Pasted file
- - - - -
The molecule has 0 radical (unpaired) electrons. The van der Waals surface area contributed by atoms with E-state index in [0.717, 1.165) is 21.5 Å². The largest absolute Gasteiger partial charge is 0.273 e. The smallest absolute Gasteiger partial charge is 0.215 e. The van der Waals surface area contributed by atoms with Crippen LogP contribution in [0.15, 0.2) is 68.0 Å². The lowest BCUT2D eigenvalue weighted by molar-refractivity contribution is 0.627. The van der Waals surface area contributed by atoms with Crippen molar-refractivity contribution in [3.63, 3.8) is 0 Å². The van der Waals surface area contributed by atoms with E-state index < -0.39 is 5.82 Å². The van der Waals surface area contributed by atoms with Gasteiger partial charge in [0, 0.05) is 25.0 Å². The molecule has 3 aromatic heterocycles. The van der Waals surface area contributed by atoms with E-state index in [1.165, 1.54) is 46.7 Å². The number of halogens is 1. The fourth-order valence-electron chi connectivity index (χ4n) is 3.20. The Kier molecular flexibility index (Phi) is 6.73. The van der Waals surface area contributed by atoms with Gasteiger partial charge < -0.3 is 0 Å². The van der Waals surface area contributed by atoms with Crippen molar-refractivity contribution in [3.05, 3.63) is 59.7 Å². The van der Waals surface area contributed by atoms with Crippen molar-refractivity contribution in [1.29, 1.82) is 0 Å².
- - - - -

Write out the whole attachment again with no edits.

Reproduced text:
The molecule has 0 radical (unpaired) electrons. The van der Waals surface area contributed by atoms with E-state index in [0.717, 1.165) is 21.5 Å². The largest absolute Gasteiger partial charge is 0.273 e. The smallest absolute Gasteiger partial charge is 0.215 e. The van der Waals surface area contributed by atoms with Crippen LogP contribution in [0.15, 0.2) is 68.0 Å². The lowest BCUT2D eigenvalue weighted by molar-refractivity contribution is 0.627. The van der Waals surface area contributed by atoms with Crippen molar-refractivity contribution in [3.63, 3.8) is 0 Å². The van der Waals surface area contributed by atoms with E-state index < -0.39 is 5.82 Å². The van der Waals surface area contributed by atoms with Gasteiger partial charge in [0, 0.05) is 25.0 Å². The molecule has 3 aromatic heterocycles. The van der Waals surface area contributed by atoms with E-state index in [1.165, 1.54) is 46.7 Å². The number of halogens is 1. The fourth-order valence-electron chi connectivity index (χ4n) is 3.20. The Kier molecular flexibility index (Phi) is 6.73. The van der Waals surface area contributed by atoms with Gasteiger partial charge < -0.3 is 0 Å². The van der Waals surface area contributed by atoms with Crippen molar-refractivity contribution in [3.05, 3.63) is 59.7 Å². The van der Waals surface area contributed by atoms with Crippen molar-refractivity contribution in [1.29, 1.82) is 0 Å².